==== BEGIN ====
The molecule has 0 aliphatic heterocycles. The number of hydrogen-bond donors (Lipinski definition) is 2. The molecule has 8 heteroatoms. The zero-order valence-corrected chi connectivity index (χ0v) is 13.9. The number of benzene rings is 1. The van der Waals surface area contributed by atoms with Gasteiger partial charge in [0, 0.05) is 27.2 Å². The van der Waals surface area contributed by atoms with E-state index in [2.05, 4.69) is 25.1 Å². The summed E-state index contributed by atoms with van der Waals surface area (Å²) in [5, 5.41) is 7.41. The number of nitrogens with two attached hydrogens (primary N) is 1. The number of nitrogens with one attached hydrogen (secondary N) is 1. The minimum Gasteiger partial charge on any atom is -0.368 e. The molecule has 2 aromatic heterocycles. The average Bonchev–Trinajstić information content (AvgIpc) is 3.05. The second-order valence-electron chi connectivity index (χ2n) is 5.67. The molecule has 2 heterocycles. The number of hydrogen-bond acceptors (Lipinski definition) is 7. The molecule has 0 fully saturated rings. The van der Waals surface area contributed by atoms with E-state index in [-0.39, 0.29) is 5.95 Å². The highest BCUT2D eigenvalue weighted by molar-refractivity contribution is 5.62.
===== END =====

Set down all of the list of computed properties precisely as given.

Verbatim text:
The molecule has 0 aliphatic heterocycles. The number of hydrogen-bond donors (Lipinski definition) is 2. The molecule has 8 heteroatoms. The zero-order valence-corrected chi connectivity index (χ0v) is 13.9. The number of benzene rings is 1. The van der Waals surface area contributed by atoms with Gasteiger partial charge in [0, 0.05) is 27.2 Å². The van der Waals surface area contributed by atoms with E-state index in [2.05, 4.69) is 25.1 Å². The summed E-state index contributed by atoms with van der Waals surface area (Å²) in [5, 5.41) is 7.41. The number of nitrogens with two attached hydrogens (primary N) is 1. The number of nitrogens with one attached hydrogen (secondary N) is 1. The minimum Gasteiger partial charge on any atom is -0.368 e. The molecule has 2 aromatic heterocycles. The average Bonchev–Trinajstić information content (AvgIpc) is 3.05. The second-order valence-electron chi connectivity index (χ2n) is 5.67. The molecule has 2 heterocycles. The number of hydrogen-bond acceptors (Lipinski definition) is 7. The molecule has 0 fully saturated rings. The van der Waals surface area contributed by atoms with E-state index in [-0.39, 0.29) is 5.95 Å². The highest BCUT2D eigenvalue weighted by molar-refractivity contribution is 5.62.